Popular Egyptian TV satirist released on bail after 5-hour interrogation
A bodyguard secures popular Egyptian television satirist Bassem Youssef, who has come to be known as Egypt's Jon Stewart, as he enters Egypt's state prosecutors office to face accusations of insulting Islam and the country's Islamist leader in Cairo, Egypt, Sunday, March 31, 2013. (AP / Amr Nabil)
Sarah El Deeb, The Associated Press
Published Sunday, March 31, 2013 7:53AM EDT
Last Updated Sunday, March 31, 2013 1:35PM EDT
CAIRO, Egypt -- A popular television satirist known as Egypt's Jon Stewart was released on bail Sunday after nearly five hours of interrogation over allegations that he broke the law by insulting Islam and the president.
Bassem Youssef is the most prominent critic of Islamist President Mohammed Morsi to be called in for questioning in recent weeks in what the opposition says is a campaign to intimidate critics amid wave after wave of political unrest in deeply polarized Egypt.
Arrest warrants have been issued for five prominent anti-government activists accused of instigating violence.
Deputy chief prosecutor denied the interrogation was part of an intimidation campaign and said his department was enforcing the law and seeking to establish some guidelines on freedom of expression.
"The prosecution is the protector of social rights and we work on implementing the law. ... There must be guidelines for those working in the media to observe so as not violate the law," Hassan Yassin told The Associated Press.
Morsi last week accused private media of fanning violence and argued that it was being used for political aims.
But Yassin denied that the prosecutor's office was operating at the behest of the presidency to go after Morsi critics, saying it has also interrogated and sentenced Islamists.
"There is no contact between us and the presidency. ... Just like we moved against someone who insults Christianity, we moved against someone who is accused of insulting Islam," he said.
Youssef is the host of the weekly political satire show known for his skits lampooning Morsi and Egypt's newly empowered Islamist political class. But he also mocks the opposition and the media.
The fast-paced show has attracted a wide viewership, while at the same time earning its fair share of detractors. Youssef has been a frequent target of lawsuits, most of them brought by Islamist lawyers who accused him of "corrupting morals" or violating "religious principles."
Youssef frequently imitates Morsi's speeches and gestures. He has fact-checked the president, and in one particularly popular episode earlier this year, he played video clips showing remarks by Morsi, made in 2010 before he became president, calling Zionists "pigs."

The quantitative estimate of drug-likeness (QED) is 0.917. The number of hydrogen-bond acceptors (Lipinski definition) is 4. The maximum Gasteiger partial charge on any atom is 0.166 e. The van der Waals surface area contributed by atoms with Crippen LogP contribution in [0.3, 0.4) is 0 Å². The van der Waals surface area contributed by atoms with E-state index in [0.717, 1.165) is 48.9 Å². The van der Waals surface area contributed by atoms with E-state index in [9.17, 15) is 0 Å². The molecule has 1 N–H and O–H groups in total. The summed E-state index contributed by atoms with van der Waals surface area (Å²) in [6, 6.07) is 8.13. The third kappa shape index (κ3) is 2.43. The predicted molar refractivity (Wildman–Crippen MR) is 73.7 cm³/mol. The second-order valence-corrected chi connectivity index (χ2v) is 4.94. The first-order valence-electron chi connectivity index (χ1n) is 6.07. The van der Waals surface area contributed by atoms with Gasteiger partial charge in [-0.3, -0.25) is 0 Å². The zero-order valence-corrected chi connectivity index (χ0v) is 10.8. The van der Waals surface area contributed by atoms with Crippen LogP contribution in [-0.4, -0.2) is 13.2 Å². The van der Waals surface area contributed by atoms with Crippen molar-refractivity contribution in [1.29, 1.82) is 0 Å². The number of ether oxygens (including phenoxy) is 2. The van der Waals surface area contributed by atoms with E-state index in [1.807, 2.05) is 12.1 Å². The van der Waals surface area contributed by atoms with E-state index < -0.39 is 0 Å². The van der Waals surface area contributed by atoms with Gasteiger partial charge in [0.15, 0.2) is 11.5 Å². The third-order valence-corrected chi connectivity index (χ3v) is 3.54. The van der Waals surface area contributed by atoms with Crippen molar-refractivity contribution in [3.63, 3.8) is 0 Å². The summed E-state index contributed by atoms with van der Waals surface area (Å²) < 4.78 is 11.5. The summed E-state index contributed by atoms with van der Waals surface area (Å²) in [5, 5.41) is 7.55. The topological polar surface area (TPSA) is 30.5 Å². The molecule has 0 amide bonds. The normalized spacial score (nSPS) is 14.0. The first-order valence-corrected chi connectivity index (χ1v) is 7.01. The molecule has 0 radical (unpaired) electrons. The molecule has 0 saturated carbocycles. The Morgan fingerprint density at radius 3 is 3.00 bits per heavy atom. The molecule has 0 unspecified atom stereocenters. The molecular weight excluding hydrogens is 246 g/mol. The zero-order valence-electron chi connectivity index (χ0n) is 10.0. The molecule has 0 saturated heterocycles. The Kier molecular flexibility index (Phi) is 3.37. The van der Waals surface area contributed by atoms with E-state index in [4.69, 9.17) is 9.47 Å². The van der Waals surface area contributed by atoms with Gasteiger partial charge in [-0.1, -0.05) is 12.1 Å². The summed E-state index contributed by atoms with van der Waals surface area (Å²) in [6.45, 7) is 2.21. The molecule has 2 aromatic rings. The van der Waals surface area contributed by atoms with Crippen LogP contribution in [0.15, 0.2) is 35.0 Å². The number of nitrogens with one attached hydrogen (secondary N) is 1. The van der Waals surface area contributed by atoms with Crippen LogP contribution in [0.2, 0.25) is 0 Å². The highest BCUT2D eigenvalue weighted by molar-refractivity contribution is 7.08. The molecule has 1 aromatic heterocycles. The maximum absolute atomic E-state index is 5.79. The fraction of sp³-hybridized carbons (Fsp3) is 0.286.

The remarks caused a brief diplomatic tiff with the U.S. administration, and Morsi had to issue a statement to defuse the flap.
In his last episode this week, Youssef thanked Morsi for providing him with so much material.
Youssef has also made regular jokes about comments by Islamic clerics and Islamic stations TV presenters, exposing contradictions between their comments and public speeches and what he considers the spirit of Islam.
Prosecutor Mohammed el-Sayed Khalifa was quoted on the website of the state-owned Al-Ahram daily that he has 28 plaintiffs in the case against Youssef accusing him of insulting Islam, mocking prayers, and "belittling" Morsi in the eyes of the world and his own people.
The plaintiffs are mostly regular citizens, according to Shaimaa Abul-Kheir, a representative of the New-York based Committee to Protect Journalists who was allowed to attend the interrogation.
In remarks to a TV presenter on CBC, the private station that airs his program, Youssef said on Saturday that his program does not insult Islam but aims to expose those who "distort" it.
"We don't insult religion. What we do is expose those so-called religious and Islamic stations which have offended Islam more than anyone else," he said. "If anyone is to be investigated for insulting religions, it should be all those who use Islam as a weapon and a political tool to swallow the others using religion."
When asked if programs in Egypt should be less scathing than those of the West, Youssef said: "We will give (the West) an example of how freedoms are respected after the revolution," he said of the 2011 uprising that ousted longtime authoritarian leader Hosni Mubarak.
After turning himself in for questioning, Youssef first tweeted a series of quips from the prosecutor's office.
"They asked me the colour of my eyes. Really," one said.
A news broadcaster at a TV station affiliated with the Muslim Brotherhood, Misr 25, accused Youssef of "mocking" the investigation. His tweets later were erased and he wrote that some reports from inside the interrogation room were "incorrect."
Amr Moussa, a former presidential candidate, called the warrant for Youssef's arrest a "provocation to Egyptians who are known for their love of what is funny."
"There is nothing odious about criticizing the president," he said in an emailed statement. "This humanizes the president."
Gamal Eid, a rights lawyer, said accusing Youssef of insulting religion -- as opposed to just the president -- is a tactic aimed at increasing public sympathy for the investigation.
"The accusation of insulting religion would mobilize more people against him," Eid said.
A prosecution official said Youssef was to pay a bail of 15,000 LE ($2,200), pending the completion of an investigation. Youssef tweeted that the bail is for three separate cases.
Eid, the rights lawyer, said the release on bail means all options are open.
"The prosecution could continue investigation, put the case aside or send it to trial."